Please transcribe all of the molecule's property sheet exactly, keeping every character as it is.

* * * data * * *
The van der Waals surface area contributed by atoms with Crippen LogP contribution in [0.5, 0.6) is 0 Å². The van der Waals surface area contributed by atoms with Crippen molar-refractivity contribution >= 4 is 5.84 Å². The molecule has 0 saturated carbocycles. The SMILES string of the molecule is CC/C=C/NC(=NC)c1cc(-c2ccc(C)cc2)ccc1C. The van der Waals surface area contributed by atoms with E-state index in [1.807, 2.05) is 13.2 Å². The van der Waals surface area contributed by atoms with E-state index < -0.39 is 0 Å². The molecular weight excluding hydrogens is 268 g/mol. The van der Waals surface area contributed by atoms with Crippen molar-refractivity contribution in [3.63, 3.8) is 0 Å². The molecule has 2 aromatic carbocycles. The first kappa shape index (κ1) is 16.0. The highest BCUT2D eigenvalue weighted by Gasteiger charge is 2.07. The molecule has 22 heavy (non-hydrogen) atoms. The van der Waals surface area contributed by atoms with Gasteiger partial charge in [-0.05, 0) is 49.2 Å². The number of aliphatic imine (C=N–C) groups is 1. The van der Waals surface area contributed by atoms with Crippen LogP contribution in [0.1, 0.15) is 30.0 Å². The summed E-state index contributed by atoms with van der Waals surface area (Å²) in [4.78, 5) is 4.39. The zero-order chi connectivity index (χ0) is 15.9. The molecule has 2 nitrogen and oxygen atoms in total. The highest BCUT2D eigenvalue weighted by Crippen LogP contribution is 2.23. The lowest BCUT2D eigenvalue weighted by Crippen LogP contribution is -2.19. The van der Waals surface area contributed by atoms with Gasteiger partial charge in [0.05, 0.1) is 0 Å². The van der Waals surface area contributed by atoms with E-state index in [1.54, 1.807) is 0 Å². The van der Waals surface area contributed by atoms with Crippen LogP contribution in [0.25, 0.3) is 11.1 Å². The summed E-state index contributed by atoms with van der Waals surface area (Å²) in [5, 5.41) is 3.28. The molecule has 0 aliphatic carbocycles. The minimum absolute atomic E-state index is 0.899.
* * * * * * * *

The van der Waals surface area contributed by atoms with Crippen LogP contribution in [0.5, 0.6) is 0 Å². The van der Waals surface area contributed by atoms with Crippen molar-refractivity contribution >= 4 is 5.84 Å². The molecule has 0 saturated carbocycles. The SMILES string of the molecule is CC/C=C/NC(=NC)c1cc(-c2ccc(C)cc2)ccc1C. The van der Waals surface area contributed by atoms with E-state index in [1.807, 2.05) is 13.2 Å². The van der Waals surface area contributed by atoms with E-state index < -0.39 is 0 Å². The molecular weight excluding hydrogens is 268 g/mol. The van der Waals surface area contributed by atoms with Crippen molar-refractivity contribution in [3.63, 3.8) is 0 Å². The molecule has 2 aromatic carbocycles. The first kappa shape index (κ1) is 16.0. The highest BCUT2D eigenvalue weighted by Gasteiger charge is 2.07. The molecule has 22 heavy (non-hydrogen) atoms. The van der Waals surface area contributed by atoms with Gasteiger partial charge in [-0.05, 0) is 49.2 Å². The number of aliphatic imine (C=N–C) groups is 1. The van der Waals surface area contributed by atoms with Crippen LogP contribution in [0.1, 0.15) is 30.0 Å². The summed E-state index contributed by atoms with van der Waals surface area (Å²) in [4.78, 5) is 4.39. The zero-order chi connectivity index (χ0) is 15.9. The molecule has 2 nitrogen and oxygen atoms in total. The highest BCUT2D eigenvalue weighted by Crippen LogP contribution is 2.23. The lowest BCUT2D eigenvalue weighted by Crippen LogP contribution is -2.19. The van der Waals surface area contributed by atoms with Gasteiger partial charge in [0.05, 0.1) is 0 Å². The van der Waals surface area contributed by atoms with E-state index in [1.54, 1.807) is 0 Å². The van der Waals surface area contributed by atoms with Crippen LogP contribution in [0.25, 0.3) is 11.1 Å². The summed E-state index contributed by atoms with van der Waals surface area (Å²) in [5, 5.41) is 3.28. The molecule has 0 aliphatic carbocycles. The minimum absolute atomic E-state index is 0.899.